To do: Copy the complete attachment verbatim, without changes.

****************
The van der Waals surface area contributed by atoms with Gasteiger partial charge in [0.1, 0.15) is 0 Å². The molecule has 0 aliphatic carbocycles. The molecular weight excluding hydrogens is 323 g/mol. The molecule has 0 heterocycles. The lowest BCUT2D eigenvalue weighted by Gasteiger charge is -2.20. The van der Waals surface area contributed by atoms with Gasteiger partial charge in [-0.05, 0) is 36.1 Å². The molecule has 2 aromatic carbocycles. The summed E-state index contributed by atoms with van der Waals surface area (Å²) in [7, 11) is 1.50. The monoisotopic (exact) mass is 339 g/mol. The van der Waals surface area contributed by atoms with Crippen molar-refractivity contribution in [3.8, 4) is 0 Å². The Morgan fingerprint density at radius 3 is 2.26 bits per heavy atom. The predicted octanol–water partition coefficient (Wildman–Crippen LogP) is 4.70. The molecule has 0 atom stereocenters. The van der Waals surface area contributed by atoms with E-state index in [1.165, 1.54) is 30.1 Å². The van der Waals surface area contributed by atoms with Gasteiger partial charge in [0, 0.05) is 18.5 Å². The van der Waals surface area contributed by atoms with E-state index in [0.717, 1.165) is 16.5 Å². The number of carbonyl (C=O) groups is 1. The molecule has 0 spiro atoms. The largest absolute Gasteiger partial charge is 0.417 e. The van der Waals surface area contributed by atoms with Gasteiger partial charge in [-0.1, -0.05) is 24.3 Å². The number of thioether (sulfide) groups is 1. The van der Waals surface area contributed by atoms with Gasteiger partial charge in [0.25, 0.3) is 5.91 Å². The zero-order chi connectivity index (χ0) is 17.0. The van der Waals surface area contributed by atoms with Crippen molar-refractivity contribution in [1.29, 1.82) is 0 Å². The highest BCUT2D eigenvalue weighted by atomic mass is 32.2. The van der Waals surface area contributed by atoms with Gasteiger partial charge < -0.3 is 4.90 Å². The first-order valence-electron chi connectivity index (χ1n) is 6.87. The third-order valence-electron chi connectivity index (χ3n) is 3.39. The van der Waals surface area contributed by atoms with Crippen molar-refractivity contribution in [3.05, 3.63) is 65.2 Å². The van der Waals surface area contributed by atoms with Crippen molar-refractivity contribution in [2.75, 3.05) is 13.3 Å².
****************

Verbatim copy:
The van der Waals surface area contributed by atoms with Gasteiger partial charge in [0.1, 0.15) is 0 Å². The molecule has 0 aliphatic carbocycles. The molecular weight excluding hydrogens is 323 g/mol. The molecule has 0 heterocycles. The lowest BCUT2D eigenvalue weighted by Gasteiger charge is -2.20. The van der Waals surface area contributed by atoms with Gasteiger partial charge in [-0.05, 0) is 36.1 Å². The molecule has 2 aromatic carbocycles. The summed E-state index contributed by atoms with van der Waals surface area (Å²) in [7, 11) is 1.50. The monoisotopic (exact) mass is 339 g/mol. The van der Waals surface area contributed by atoms with Crippen molar-refractivity contribution in [3.8, 4) is 0 Å². The Morgan fingerprint density at radius 3 is 2.26 bits per heavy atom. The predicted octanol–water partition coefficient (Wildman–Crippen LogP) is 4.70. The molecule has 0 atom stereocenters. The van der Waals surface area contributed by atoms with E-state index in [1.165, 1.54) is 30.1 Å². The van der Waals surface area contributed by atoms with Gasteiger partial charge in [0, 0.05) is 18.5 Å². The van der Waals surface area contributed by atoms with E-state index in [0.717, 1.165) is 16.5 Å². The number of carbonyl (C=O) groups is 1. The molecule has 0 spiro atoms. The largest absolute Gasteiger partial charge is 0.417 e. The van der Waals surface area contributed by atoms with Gasteiger partial charge in [-0.1, -0.05) is 24.3 Å². The number of thioether (sulfide) groups is 1. The van der Waals surface area contributed by atoms with Gasteiger partial charge in [0.25, 0.3) is 5.91 Å². The zero-order chi connectivity index (χ0) is 17.0. The van der Waals surface area contributed by atoms with Crippen molar-refractivity contribution in [1.29, 1.82) is 0 Å². The highest BCUT2D eigenvalue weighted by atomic mass is 32.2. The van der Waals surface area contributed by atoms with Gasteiger partial charge < -0.3 is 4.90 Å². The first-order valence-electron chi connectivity index (χ1n) is 6.87. The third-order valence-electron chi connectivity index (χ3n) is 3.39. The van der Waals surface area contributed by atoms with Crippen molar-refractivity contribution in [3.05, 3.63) is 65.2 Å². The van der Waals surface area contributed by atoms with Crippen molar-refractivity contribution in [2.75, 3.05) is 13.3 Å².